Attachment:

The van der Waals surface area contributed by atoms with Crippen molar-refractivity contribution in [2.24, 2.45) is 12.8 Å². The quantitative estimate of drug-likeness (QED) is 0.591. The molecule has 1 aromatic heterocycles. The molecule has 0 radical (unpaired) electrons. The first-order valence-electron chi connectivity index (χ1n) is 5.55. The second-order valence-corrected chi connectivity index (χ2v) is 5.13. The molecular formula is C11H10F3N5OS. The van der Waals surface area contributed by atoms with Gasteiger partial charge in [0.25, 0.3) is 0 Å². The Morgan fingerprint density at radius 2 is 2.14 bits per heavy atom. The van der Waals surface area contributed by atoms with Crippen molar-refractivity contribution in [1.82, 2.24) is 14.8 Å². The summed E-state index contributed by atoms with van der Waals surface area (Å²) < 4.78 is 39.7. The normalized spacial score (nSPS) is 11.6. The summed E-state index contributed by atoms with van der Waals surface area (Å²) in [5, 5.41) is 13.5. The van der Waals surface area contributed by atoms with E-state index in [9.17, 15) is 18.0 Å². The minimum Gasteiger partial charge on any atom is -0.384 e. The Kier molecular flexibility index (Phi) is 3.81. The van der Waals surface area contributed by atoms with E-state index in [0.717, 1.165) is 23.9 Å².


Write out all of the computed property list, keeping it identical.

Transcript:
The van der Waals surface area contributed by atoms with Crippen molar-refractivity contribution in [2.24, 2.45) is 12.8 Å². The quantitative estimate of drug-likeness (QED) is 0.591. The molecule has 1 aromatic heterocycles. The molecule has 0 radical (unpaired) electrons. The first-order valence-electron chi connectivity index (χ1n) is 5.55. The second-order valence-corrected chi connectivity index (χ2v) is 5.13. The molecular formula is C11H10F3N5OS. The van der Waals surface area contributed by atoms with Gasteiger partial charge in [0.25, 0.3) is 0 Å². The Morgan fingerprint density at radius 2 is 2.14 bits per heavy atom. The van der Waals surface area contributed by atoms with Crippen molar-refractivity contribution in [1.82, 2.24) is 14.8 Å². The summed E-state index contributed by atoms with van der Waals surface area (Å²) < 4.78 is 39.7. The normalized spacial score (nSPS) is 11.6. The summed E-state index contributed by atoms with van der Waals surface area (Å²) in [5, 5.41) is 13.5. The van der Waals surface area contributed by atoms with E-state index in [9.17, 15) is 18.0 Å². The minimum Gasteiger partial charge on any atom is -0.384 e. The Kier molecular flexibility index (Phi) is 3.81. The van der Waals surface area contributed by atoms with E-state index in [0.717, 1.165) is 23.9 Å².